March 12, 2012
BRENDA STEWART
CATHOLIC REGISTER

TORONTO – There is the poverty, the high cost of food, lack of clean water and acceptable housing, the lack of concern for the people's wellbeing, the high rate of disease and of course the whole situation around the school.

Nobody has the silver bullet that will fix education in Attiwapiskat in northern Ontario.

But that doesn't mean we do nothing. Mother Teresa most often gets credit for telling us that we're not called to be successful. We're called to be faithful.

As a Toronto Catholic District School Board teacher, I've been working with Attawapiskat for 10 years. It started when I was a literacy resource teacher heading up our early reading intervention program.

The principal of Attiwapiskat's JR Nakogee School contacted me. The challenge at his school was and still is raising the literacy skills.

The first step was to bring Attiwapiskat teachers and administrators to Toronto to visit our schools, attend literacy seminars and consult with TCDSB board experts.

Over the years we shared resources, shipped school materials to the community, talked with teachers and visited Attawapiskat.

In 2008 we designed a conference called "Community, culture and curriculum - teaching and reaching students through literacy." Six teachers followed up with a visit to Attawapiskat where we gave workshops for two days.

We learned so much from the people in the community and raised our awareness of life on the reserve.

I returned to Attawapiskat in 2009 and 2010, each time with a team of four to six teachers. We worked with local teachers, sharing our strategies for teaching literacy skills. And we learned more about the school system under the department of Indian and northern affairs. Attawapiskat teachers have made return visits to Toronto.

Last year the Grade 8 students from Attawapiskat came to Toronto for their graduation trip. They spent a day at Our Lady of Fatima School meeting their pen pals and touring our school. Another Grade 8 class from Attiwapiskat will make the same trip in June.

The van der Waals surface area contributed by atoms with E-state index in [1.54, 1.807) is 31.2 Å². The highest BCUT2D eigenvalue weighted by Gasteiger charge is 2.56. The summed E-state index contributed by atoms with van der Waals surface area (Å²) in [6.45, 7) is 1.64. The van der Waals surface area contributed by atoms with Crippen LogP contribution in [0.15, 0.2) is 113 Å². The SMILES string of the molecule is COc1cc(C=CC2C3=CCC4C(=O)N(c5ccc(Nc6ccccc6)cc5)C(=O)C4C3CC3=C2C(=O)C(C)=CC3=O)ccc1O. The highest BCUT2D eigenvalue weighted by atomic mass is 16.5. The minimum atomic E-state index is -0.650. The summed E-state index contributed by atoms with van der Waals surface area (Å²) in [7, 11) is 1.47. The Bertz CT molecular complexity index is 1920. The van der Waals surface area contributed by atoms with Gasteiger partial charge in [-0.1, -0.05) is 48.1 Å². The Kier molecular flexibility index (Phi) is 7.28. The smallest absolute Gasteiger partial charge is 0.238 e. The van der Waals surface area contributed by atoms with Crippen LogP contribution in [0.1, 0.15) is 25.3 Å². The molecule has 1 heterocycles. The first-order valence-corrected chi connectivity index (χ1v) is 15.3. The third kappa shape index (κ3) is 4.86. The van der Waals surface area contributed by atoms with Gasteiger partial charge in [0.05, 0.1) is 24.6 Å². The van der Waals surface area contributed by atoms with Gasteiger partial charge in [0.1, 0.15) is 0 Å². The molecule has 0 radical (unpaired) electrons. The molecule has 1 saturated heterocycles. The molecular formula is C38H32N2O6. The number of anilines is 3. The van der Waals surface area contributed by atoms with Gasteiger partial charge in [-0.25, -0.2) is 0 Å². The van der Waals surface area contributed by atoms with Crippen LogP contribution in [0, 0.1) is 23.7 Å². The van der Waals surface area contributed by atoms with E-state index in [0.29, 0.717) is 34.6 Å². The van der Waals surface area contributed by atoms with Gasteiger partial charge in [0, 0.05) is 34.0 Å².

It turns out the education challenges on the reserve can't be separated from the housing crisis.

When the housing crisis made it to the news I asked principal Stella Wesley what we could do to help. She told me all funds from the education budget had been rerouted to deal with the housing crisis. The school was not able to purchase supplies necessary for the second half of the school year.

Our Lady of Fatima started collecting supplies and a friend of the school has persuaded his company to help with shipping them north. The supplies started their journey Feb. 14 (arriving Feb. 24) even though students haven't yet collected all the money to cover the costs.

While the students were doing what they could for their friends in Attiwapiskat, our school received the Witness to Faith Cross. It is touring Toronto schools to help each focus on witnessing to Christ. We thought helping Attawapiskat would be a powerful way to understand what that really means.

Teachers spoke about the situation in Attawapiskat. Students did further research. At our Mass with the cross we showed slides of children in Attawapiskat and included those children in our prayers. Our students filled baskets with school supplies they had brought over the previous two weeks.

For the kids at Our Lady of Fatima, Attawapiskat isn't quite so remote, so strange, so unreachable as it was before.

(Stewart is a teacher at Our Lady of Fatima School.)